## Ohms Law

##### The most important principle you need to know in electronics is a principle called ohms(Ω) law. Ohms law is a calculation you can do to calculate the three important terms that there is in Electronics, namely:

##### Voltage

##### Current

##### Resistance

##### Ohm is also the symbol to represent a resistance 🙂

##### The formula is known as V = I * R. So a voltage of the circuit is equal to current times the resistance.

##### In most cases we will always have a voltage like a battery or a power supply, at the beginning you will find yourself either working out the current of the system, or the resistor needed to give a specific calculated current.

## Example

##### So lets go through an example knowing the famous law V = I * R. If you look at the circuit below you will see a basic LED circuit. LED normally runs at max about 20mA. So if we have a 5V battery, what resistor should we chose to make sure the LED does not blow up.

##### If we take Ohms Law. V=I*R and change the subject of the formula. We can get R = V divided by I.

##### This means that the resistance we need to make sure the LED does not go armageddon on us is R = 5 divided by 20mA.

##### (Side note. mA is = to 0.001 so 20mA is equal to 0,020A. you can take the number and multiply by 10 to the power of -3. It is the same as we go from a meter to a millimeter(mm), exactly the same :))

##### Knowing that we can get R = 5 divided by 20mA will give us 250 ohms. So we now know that we need to put a 250 ohm resistor to make sure our LED does not break.

##### Easy ey!! 🙂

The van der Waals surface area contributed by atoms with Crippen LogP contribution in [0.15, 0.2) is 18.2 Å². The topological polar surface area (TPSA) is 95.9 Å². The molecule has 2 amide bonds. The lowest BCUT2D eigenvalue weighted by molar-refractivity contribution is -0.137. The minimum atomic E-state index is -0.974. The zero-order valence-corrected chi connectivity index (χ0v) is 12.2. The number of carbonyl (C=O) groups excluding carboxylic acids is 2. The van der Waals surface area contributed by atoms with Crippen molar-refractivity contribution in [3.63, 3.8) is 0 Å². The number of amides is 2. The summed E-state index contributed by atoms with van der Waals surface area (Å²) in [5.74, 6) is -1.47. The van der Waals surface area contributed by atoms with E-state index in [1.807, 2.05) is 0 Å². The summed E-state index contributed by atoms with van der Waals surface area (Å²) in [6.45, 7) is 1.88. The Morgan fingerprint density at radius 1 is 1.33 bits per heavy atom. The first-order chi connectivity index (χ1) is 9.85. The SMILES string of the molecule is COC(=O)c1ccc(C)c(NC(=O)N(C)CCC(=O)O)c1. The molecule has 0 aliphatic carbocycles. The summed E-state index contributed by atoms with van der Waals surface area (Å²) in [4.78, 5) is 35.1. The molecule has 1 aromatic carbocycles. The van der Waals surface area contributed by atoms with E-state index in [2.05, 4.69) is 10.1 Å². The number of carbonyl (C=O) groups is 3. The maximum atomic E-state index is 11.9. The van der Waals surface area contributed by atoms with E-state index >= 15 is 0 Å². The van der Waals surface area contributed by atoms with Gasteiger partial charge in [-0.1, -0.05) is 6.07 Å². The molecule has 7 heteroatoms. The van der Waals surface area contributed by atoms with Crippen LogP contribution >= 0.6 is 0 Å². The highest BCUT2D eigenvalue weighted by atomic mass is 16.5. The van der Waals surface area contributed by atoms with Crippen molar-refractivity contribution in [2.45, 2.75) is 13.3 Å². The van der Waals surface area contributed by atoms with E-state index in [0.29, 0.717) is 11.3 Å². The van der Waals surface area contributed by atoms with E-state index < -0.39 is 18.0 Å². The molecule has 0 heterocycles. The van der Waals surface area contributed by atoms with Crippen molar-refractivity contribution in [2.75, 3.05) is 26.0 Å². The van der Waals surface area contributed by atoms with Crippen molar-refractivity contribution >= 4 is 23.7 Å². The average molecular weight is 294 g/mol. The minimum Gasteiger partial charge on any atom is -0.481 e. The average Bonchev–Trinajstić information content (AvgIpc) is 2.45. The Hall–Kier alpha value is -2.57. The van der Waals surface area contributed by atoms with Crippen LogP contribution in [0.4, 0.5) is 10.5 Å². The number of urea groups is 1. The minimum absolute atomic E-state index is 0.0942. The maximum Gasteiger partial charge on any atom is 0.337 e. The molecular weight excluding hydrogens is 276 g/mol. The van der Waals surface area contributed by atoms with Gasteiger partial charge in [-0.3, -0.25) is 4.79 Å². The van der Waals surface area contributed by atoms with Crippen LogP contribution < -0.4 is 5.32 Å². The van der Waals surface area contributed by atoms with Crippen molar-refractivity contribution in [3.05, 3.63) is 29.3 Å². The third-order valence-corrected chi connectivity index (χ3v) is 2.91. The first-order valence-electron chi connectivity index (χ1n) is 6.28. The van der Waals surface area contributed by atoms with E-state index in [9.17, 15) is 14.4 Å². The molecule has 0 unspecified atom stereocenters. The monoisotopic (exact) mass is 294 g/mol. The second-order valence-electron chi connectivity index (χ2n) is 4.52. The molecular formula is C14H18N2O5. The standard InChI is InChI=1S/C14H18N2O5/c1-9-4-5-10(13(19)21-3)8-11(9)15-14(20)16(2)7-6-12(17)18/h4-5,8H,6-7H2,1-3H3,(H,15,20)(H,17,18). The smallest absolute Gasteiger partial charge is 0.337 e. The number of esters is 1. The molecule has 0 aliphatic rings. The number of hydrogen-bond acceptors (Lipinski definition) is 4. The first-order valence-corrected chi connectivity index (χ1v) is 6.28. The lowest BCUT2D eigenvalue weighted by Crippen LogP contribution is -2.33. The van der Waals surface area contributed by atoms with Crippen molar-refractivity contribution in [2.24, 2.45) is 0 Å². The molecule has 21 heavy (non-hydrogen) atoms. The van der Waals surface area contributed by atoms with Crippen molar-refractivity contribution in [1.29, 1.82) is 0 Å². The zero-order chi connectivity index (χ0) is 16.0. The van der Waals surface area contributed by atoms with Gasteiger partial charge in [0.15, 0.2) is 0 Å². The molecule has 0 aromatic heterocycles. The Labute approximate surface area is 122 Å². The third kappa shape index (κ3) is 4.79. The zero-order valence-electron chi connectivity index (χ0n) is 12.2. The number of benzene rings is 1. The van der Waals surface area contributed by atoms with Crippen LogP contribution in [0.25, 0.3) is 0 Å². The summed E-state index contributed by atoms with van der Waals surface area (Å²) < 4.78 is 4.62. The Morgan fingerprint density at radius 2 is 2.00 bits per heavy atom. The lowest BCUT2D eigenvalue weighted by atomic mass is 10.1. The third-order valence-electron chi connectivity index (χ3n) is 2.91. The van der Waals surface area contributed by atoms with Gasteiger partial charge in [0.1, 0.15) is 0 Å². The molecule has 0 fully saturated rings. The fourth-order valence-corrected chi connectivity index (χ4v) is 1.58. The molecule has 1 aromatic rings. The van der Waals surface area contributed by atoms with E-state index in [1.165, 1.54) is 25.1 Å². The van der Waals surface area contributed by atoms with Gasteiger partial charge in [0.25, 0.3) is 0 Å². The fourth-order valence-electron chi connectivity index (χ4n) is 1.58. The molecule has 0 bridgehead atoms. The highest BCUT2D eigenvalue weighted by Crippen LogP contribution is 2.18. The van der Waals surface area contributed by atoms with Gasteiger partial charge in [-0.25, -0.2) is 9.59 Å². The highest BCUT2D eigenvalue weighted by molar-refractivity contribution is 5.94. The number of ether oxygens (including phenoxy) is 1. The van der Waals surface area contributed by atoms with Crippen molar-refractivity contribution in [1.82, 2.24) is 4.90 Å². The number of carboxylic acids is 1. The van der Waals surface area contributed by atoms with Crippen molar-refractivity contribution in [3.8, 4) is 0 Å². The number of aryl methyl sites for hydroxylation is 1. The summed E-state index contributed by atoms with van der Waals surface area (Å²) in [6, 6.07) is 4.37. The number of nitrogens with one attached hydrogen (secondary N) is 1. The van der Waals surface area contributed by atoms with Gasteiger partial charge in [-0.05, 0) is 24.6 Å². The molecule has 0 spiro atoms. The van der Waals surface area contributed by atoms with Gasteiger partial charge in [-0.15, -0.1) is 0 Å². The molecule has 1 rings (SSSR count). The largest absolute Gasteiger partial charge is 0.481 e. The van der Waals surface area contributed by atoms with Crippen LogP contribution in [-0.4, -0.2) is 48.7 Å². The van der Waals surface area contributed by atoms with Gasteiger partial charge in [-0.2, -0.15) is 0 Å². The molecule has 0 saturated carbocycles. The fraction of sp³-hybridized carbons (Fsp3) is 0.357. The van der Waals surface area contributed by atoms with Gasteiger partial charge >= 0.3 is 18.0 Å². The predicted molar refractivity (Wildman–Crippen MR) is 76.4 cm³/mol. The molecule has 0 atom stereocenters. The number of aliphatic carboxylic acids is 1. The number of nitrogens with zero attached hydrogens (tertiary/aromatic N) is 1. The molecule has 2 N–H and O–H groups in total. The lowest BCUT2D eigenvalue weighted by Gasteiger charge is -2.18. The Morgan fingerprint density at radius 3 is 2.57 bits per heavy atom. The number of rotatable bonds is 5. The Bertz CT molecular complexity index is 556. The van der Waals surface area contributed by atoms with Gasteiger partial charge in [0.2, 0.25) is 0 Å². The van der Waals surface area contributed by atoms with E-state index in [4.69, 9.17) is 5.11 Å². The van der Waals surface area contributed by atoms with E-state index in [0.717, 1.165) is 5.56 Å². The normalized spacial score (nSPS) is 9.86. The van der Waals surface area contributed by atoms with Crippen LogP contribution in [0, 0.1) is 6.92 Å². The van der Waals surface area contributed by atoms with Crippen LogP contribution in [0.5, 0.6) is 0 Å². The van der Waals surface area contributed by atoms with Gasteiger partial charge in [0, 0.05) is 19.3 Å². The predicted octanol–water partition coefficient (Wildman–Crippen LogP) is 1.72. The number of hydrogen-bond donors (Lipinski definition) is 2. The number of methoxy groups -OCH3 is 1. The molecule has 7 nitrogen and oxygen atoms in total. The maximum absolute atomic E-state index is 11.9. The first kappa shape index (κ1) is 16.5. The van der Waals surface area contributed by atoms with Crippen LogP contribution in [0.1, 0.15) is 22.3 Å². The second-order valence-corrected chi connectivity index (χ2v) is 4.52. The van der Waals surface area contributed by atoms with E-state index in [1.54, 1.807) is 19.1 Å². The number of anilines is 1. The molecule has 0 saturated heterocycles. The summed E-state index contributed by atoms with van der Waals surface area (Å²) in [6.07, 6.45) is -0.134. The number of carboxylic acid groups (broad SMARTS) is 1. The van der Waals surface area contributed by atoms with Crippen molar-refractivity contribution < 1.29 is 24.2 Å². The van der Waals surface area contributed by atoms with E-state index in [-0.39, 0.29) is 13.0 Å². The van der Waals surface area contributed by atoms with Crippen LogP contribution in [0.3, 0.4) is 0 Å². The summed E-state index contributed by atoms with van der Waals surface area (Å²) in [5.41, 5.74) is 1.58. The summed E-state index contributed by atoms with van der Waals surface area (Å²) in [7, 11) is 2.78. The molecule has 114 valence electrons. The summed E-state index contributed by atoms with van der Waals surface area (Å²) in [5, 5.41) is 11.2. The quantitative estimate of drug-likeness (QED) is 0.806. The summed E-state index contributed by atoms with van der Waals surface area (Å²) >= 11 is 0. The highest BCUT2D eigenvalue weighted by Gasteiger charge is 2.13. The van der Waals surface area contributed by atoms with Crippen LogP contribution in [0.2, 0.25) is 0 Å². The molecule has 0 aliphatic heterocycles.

## Resistance Series vs Parallel

##### When we build a circuit, there will be times where we will have more than one resistor in a circuit.

##### So how does having more than one resistor affect our total resistance of the circuit?

##### Well, resistors can be placed in a circuit in two different ways:

- Series
- Parallel

**Series**

##### Series configuration can be seen below. When two resistors are connected one after another, we call it in series. So in the configuration below. The total resistors will be R = R1 + R2. This gives us 200ohm.

##### So to calculate the current through this circuit. We can use the same Ohms law as we discussed on the top.

- V = IxR
- 5V = I/(100+100)
- I = 5V/200
- I = 25mA

**Parallel**

##### Parallel resistor configuration is a bit more tricky, but do not fear, nothing we can not handle, together 🙂

##### You will see a parallel configuration below.

##### The total resistors will be 1/R= 1/R1 + 1/R2.

##### So R = reciprocal of (1/R1 + 1/R2) if you want to learn more about reciprocal click here

##### So to calculate the current through this circuit. We can use the same Ohms law as we discussed on the top.

- V = IxR
- 5V = I/(Recipical of (1/R1 + 1/R2)
- I = 5V/(Rec(1/100+1/100)
- I = 5V/(Rec(2/100)
- I = 5/50
- I = 100mA